Monday, April 6, 2009

Albatrosses adapted to wind, feeding conditions; at risk in changing climate

A large team of researchers has found that albatross body shape and relative wing size is linked to where they nest and how far they fly to feed.

And also, how well they may adapt to changing global climate conditions.

(Image: Albatross in flight. NOAA photo by Capt. Budd Christman, NOAA Corps.)

The team found that albatross species with smaller wings compared to their body size do not generally range as far for feeding as those with higher wing-to-body ratios—and that this may limit the ability of rare species to expand their range.

The article, “Wind, Waves, and Wing Loading; Morphological specialization may limit range expansion of endangered albatrosses,” was published in the online journal PloS ONE by Oregon State researcher Robert M. Suryan, along with a team from across the country and Japan that included David Anderson, Scott Shaffer, Daniel Roby, Yann Tremblay, Daniel Costa, Paul Sievert, Fumio Sato, Kiyoaki Ozaki, Gregory Balogh and Noboru Nakamura.

Albatrosses, of course, are famous for flapless flight. They are consummate at soaring, a flight technique that requires far less energy than wing flapping. Four of the important Pacific albatrosses are all in the genus Phoebastria.

The researchers noted that a couple of the Pacific albatross species with larger bodies, the short-tailed and waved albatrosses, have the smallest breeding ranges. They tend to breed near rich feeding waters, so the don't need to go too far.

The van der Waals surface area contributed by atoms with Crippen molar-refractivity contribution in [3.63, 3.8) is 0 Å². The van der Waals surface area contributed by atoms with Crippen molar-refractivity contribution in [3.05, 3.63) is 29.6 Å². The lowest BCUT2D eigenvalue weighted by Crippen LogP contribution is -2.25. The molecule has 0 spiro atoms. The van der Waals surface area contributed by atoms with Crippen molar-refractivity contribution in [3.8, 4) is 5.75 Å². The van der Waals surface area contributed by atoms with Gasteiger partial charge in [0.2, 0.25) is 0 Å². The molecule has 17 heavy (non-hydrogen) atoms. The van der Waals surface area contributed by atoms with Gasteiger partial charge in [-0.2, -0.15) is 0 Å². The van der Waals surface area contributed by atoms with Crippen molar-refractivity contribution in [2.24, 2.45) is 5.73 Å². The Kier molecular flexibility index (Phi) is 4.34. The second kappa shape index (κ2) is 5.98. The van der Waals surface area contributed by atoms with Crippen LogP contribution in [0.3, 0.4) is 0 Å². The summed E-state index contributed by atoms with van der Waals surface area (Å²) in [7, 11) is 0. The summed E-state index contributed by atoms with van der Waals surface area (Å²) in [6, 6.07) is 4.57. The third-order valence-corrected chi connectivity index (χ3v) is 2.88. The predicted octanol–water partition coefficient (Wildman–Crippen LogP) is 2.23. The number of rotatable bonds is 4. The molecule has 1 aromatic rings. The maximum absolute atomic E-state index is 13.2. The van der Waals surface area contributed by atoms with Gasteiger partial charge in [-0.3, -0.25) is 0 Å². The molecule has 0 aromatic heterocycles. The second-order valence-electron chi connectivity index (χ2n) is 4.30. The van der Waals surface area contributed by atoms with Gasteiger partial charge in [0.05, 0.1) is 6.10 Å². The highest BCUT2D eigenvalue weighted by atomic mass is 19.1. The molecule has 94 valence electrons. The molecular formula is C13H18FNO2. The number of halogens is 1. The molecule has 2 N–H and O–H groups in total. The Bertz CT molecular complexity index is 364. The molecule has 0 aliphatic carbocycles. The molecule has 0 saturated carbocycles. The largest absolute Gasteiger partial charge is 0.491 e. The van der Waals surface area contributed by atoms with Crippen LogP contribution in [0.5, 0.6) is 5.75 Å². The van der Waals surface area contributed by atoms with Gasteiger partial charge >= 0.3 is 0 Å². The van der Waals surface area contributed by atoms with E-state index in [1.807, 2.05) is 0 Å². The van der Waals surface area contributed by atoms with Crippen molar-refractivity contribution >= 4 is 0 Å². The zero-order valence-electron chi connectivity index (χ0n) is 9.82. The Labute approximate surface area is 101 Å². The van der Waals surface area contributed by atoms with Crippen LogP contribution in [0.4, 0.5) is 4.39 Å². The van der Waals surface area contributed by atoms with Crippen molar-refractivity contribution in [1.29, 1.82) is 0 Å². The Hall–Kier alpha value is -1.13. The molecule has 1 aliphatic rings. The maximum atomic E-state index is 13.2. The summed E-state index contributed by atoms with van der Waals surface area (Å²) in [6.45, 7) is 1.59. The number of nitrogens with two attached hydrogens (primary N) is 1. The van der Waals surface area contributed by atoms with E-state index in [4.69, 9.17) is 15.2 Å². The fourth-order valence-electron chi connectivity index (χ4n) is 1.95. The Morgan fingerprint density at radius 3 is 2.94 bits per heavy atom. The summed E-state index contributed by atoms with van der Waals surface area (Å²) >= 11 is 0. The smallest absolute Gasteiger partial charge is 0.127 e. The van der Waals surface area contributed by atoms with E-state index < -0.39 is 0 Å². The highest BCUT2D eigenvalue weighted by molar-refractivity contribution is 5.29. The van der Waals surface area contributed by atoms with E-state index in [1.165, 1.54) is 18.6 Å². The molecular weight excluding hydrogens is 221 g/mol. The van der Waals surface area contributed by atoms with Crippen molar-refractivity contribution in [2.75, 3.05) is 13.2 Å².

Short-tailed albatross breed on islands in the northwest Pacific near Japan and feed in the relatively nearby rich Kuroshio and Oyashio currents. Waved albatrosses breed mostly in the Galapagos and feed in the relatively nearby Peruvian upwelling.

Of the two, the short-tailed albatross has smaller wings, but operates in an area with generally higher wind speeds, which appear to help keep it aloft. When it ventures into feeding regions with lower wind speed areas, they tend to be near the nesting area, so shorter flights can make up for the energy cost of more energetic flying.

The waved albatross has much larger wings compared to its body size, which appears linked to to low wind speeds in its feeding area.

“Waved albatrosses encounter low wind speeds year-round. Fittingly, the waved albatross had aerodynamic performances more similar to smaller albatrosses, requiring less wind to stay aloft than the short-tailed, despite being similar in body size. Hence, the waved albatross appears adapted for low wind speed and wave height environment, and, indeed, is the only albatross to breed in a tropical ocean.”

Meanwhile, albatrosses with smaller bodies and comparatively large wing surface areas, fly over much larger swaths of ocean when feeding. Satellite tag studies have found Laysan albatrosses that fly thousands of miles in a single feeding trip—going as far on a single foray as from the Northwestern Hawaiian Islands to San Francisco Bay and back.

“Smaller-bodied black-footed and Laysan albatrosses primarily nest on islands in the central North Pacific and traverse large expanses of open ocean during the breeding season to feed in the sub-Arctic transition zone and along continental shelf regions of the California and Alaska Currents,” the authors said.

Among the impacts of this study is the realization that as climate change and sea level rise threaten their current nesting islands, short-tailed albatrosses won't be able to travel long distances through low-wind areas to new nesting areas, and the waved albatrosses may not be able to traverse high-wind areas.

“Restoration of remote, predator-free, and higher elevation island habitats may be particularly important for the long-term conservation of Phoebastria species; especially islands within productive continental margins for the two endangered species that show specialization for breeding in these regions,” the authors write.

©2009 Jan TenBruggencate

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